Childhood bacterial meningitis (CBM) is a serious disease, especially in Africa: up to one third of affected children die and up to half of the survivors suffer from neurologic sequelae. Despite its frequency, there are no reports available on the microbiological aspects of CBM in the Democratic Republic of the Congo (DRC). The leading causes of CBM are the vaccine preventable pathogens Streptococcus pneumoniae, Haemophilus influenzae and Neisseria meningitidis, but in tropical settings, other pathogens such as the non-typhoid Salmonella species and Klebsiella pneumoniae account for up to 25% of causative organisms. There is much concern about the growing antimicrobial resistance among S. pneumoniae, Salmonella spp. and K. pneumoniae. In addition to the lack of microbiological facilities, there is a need for rapid diagnostic tests to assess the white blood cell count in cerebrospinal fluid as a tool in the differentiation between CBM and cerebral malaria. The present PhD proposal addresses the microbiological aspects of CBM as it will explore the spectrum and antimicrobial resistance patterns of traditional and tropical pathogens of CBM. In addition, capsule and serotype distributions will be assessed for S. pneumoniae and N. meningitidis isolates respectively, and epidemiological relationships within the Salmonella and Klebsiella isolates will be explored. In addition, simple and robust techniques for semi-quantification of white blood cells in cerebrospinal fluid and rapid antigen detection test for CBM pathogens will be evaluated.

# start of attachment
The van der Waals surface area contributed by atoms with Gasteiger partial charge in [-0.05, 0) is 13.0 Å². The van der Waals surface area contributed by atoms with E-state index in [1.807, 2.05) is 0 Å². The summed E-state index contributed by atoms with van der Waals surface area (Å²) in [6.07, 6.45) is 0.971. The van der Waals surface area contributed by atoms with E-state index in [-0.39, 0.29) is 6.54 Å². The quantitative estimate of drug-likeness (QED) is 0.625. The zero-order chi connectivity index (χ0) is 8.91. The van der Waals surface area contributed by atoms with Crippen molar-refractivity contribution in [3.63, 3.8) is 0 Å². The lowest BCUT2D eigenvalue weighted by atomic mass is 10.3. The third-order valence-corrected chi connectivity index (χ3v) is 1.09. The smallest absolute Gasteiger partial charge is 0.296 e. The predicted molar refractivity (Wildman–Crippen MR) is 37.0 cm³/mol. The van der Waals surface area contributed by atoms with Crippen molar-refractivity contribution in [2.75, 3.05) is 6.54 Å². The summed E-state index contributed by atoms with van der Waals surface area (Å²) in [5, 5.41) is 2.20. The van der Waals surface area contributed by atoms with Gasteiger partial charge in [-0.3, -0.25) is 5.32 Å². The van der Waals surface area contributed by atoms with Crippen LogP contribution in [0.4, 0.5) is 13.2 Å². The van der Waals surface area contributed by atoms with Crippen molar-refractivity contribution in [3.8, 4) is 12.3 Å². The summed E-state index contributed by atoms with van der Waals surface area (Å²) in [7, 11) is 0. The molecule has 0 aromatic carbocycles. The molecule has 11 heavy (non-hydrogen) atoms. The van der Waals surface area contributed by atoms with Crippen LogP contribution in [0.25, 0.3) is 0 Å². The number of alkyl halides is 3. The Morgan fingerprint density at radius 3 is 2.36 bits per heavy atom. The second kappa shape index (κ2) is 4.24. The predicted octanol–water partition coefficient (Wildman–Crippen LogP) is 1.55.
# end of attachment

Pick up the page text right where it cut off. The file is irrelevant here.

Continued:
|Effective start/end date||1/12/10 → 4/12/19|
IWETO expertise domain